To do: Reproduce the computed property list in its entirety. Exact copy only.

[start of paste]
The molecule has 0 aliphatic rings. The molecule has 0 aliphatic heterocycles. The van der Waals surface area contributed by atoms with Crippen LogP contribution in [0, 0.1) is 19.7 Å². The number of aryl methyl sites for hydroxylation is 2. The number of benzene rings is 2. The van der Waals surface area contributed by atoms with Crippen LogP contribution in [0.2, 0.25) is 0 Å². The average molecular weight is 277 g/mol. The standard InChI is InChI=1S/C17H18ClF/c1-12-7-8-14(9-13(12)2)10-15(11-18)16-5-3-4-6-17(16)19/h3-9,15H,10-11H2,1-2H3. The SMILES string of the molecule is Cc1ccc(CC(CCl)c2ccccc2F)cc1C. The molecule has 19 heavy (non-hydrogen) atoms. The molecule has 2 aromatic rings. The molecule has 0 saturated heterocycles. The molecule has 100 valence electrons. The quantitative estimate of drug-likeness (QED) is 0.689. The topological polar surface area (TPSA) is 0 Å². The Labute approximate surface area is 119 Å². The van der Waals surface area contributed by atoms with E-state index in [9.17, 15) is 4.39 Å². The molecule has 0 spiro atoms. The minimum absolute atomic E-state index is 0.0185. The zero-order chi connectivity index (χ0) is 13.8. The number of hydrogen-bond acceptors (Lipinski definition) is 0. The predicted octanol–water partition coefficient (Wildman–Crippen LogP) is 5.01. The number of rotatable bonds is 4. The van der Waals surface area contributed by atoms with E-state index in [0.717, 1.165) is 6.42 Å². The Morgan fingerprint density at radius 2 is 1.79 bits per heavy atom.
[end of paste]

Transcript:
The molecule has 0 aliphatic rings. The molecule has 0 aliphatic heterocycles. The van der Waals surface area contributed by atoms with Crippen LogP contribution in [0, 0.1) is 19.7 Å². The number of aryl methyl sites for hydroxylation is 2. The number of benzene rings is 2. The van der Waals surface area contributed by atoms with Crippen LogP contribution in [0.2, 0.25) is 0 Å². The average molecular weight is 277 g/mol. The standard InChI is InChI=1S/C17H18ClF/c1-12-7-8-14(9-13(12)2)10-15(11-18)16-5-3-4-6-17(16)19/h3-9,15H,10-11H2,1-2H3. The SMILES string of the molecule is Cc1ccc(CC(CCl)c2ccccc2F)cc1C. The molecule has 19 heavy (non-hydrogen) atoms. The molecule has 2 aromatic rings. The molecule has 0 saturated heterocycles. The molecule has 100 valence electrons. The quantitative estimate of drug-likeness (QED) is 0.689. The topological polar surface area (TPSA) is 0 Å². The Labute approximate surface area is 119 Å². The van der Waals surface area contributed by atoms with E-state index in [9.17, 15) is 4.39 Å². The molecule has 0 spiro atoms. The minimum absolute atomic E-state index is 0.0185. The zero-order chi connectivity index (χ0) is 13.8. The number of hydrogen-bond acceptors (Lipinski definition) is 0. The predicted octanol–water partition coefficient (Wildman–Crippen LogP) is 5.01. The number of rotatable bonds is 4. The van der Waals surface area contributed by atoms with E-state index in [0.717, 1.165) is 6.42 Å². The Morgan fingerprint density at radius 2 is 1.79 bits per heavy atom.